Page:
Remember the good old days when carbon atoms could bond together by not more than a bond order of three as in acetylene?. Sason Shaik et al. in this month's Nature chemistry argue that for dicarbon it can be four as well giving C2 a quadruple bond (DOI).
In the conventional scheme of things each of the carbon atoms in the dicarbon MO diagram is bringing a total of 6 electrons to the table. The 1s and 2s electrons combine and fill out both bonding and antibonding MO's and therefore do not contribute to bonding. The 2p electrons combine and fill out two degenerate pi MO's making the bond order 2. That is an unusual case of 2 pi bonds without any sigma bonds but with two sigma lone pairs. In an alternative picture C2 is a diradical with bond order 3.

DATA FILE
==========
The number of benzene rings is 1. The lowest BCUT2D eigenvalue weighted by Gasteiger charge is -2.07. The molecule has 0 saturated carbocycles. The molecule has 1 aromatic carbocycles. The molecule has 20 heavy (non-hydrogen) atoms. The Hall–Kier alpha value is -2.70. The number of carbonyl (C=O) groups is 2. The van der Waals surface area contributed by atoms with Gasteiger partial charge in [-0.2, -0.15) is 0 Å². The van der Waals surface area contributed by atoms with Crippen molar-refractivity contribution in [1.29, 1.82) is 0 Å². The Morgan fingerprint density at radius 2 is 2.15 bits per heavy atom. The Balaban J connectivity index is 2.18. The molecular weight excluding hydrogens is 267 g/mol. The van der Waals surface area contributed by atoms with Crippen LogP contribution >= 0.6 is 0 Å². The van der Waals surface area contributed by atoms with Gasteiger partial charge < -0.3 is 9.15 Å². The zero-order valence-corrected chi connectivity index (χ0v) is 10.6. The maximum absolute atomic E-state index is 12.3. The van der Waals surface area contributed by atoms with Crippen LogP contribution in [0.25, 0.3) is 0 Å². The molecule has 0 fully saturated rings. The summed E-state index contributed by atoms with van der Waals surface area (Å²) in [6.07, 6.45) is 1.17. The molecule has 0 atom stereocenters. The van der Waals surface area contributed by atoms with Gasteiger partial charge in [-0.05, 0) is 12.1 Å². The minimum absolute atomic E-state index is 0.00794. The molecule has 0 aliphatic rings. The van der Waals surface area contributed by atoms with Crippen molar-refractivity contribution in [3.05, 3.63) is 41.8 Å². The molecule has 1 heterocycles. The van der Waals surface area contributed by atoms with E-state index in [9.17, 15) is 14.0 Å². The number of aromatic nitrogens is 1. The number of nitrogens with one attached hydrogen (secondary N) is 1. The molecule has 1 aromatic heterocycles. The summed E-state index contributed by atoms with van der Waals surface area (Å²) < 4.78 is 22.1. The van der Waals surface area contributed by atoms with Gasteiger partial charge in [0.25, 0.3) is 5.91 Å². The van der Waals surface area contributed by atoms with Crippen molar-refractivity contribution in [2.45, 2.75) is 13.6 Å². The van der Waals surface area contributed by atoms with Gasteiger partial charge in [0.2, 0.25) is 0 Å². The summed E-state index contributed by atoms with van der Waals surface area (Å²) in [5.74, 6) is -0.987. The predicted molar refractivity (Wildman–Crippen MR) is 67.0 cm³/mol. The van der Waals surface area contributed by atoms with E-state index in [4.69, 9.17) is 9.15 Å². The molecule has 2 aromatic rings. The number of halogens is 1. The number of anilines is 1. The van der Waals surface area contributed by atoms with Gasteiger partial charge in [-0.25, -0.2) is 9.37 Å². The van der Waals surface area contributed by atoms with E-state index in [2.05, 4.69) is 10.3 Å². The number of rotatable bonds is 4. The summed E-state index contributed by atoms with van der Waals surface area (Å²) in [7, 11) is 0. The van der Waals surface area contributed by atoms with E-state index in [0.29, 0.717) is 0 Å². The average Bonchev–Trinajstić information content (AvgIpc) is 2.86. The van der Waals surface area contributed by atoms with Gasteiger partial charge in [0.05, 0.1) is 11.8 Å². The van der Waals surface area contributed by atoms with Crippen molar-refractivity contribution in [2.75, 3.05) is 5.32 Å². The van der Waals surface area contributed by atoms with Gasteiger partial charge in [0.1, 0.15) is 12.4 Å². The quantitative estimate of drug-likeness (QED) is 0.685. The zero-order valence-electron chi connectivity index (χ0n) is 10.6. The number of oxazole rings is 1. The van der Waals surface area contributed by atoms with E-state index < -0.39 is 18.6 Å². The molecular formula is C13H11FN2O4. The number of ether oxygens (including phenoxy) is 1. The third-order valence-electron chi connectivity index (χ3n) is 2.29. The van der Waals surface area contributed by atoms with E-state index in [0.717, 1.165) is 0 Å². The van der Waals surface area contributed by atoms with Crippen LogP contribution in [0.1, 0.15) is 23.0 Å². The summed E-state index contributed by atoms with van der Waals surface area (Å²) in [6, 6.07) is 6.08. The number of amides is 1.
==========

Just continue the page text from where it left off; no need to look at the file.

In the new calculations Shaik arrives at a bond order of 4 with an energy of the fourth bond of between 11 and 14 kcal/mole compared to 100 kcal/mole for the sigma bond and 95 kcal/mole for the pi bonds. Valence bond theory and MO theory support each other on this one. This bond is called an inverted bond because just as in tetrahedrane the pi-shaped lobes are actually pointing away from each other.
Realistic? Just how the electrons in this bond are supposed to interact is unclear. The article hints at an experimental confirmation for the energy involved from spectroscopy but a review is cited and not a research article. As far as future experimental evidence Shaik suggests an investigation into the radical properties.
C2 by the way is just one in a whole sick list of troublesome molecules. In the accompanying editorial Jörg Grunenberg explains why. Compared to their colleagues of twenty years ago, these days computational chemists have all the computing power they need.